Published: 19 August 2022
A new NIHR funded study of 57 people with mild COVID-19 estimates how long people are infectious for and when they can safely leave isolation.
The research, which is led by Imperial College London and published in The Lancet Respiratory Medicine journal, is the first to unveil how long infectiousness lasts for after natural COVID-19 infection in the community.
The study team conducted detailed daily tests from when people were exposed to SARS-CoV-2 to look at how much infectious virus they were shedding throughout their infection.
The findings suggest that in people who develop symptoms, the majority are not infectious before their symptoms develop. Two-thirds of these cases are still infectious, five days after their symptoms begin. They also suggest that while lateral flow tests do not detect the start of infectiousness well, they more accurately identify when someone is no longer infectious and can safely leave isolation.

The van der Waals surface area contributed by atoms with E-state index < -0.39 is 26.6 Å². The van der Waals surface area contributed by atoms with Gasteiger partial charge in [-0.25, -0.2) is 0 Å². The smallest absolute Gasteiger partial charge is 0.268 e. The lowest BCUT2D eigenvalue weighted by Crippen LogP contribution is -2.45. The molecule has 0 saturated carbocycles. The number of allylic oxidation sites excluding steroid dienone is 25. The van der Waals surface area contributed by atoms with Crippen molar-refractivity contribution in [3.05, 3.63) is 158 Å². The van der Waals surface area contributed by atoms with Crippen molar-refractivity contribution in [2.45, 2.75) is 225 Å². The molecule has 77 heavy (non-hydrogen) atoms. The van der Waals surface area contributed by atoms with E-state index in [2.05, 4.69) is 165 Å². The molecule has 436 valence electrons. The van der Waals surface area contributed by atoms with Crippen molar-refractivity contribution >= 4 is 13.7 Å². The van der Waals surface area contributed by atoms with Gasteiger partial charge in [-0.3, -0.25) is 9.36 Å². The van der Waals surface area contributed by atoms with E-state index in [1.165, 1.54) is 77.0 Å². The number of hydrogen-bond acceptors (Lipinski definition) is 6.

Study author, Professor Ajit Lalvani, Director of the NIHR Health Protection Research Unit in Respiratory Infections at Imperial, said: "Before this study we were missing half of the picture about infectiousness, because it’s hard to know when people are first exposed to SARS-CoV-2 and when they first become infectious. By using special daily tests to measure infectious virus (not just PCR) and daily symptom records we were able to define the window in which people are infectious.”
The researchers recommend that people with COVID-19 isolate for five days after symptoms begin and do lateral flow tests from the sixth day. If tests are negative two days in a row, it is safe to leave isolation. If a person continues to test positive, they should remain in isolation while testing positive but may de-isolate on the 10th day after their symptoms began.
Current NHS guidance suggests that people should try to stay at home and avoid contact with others for just five days.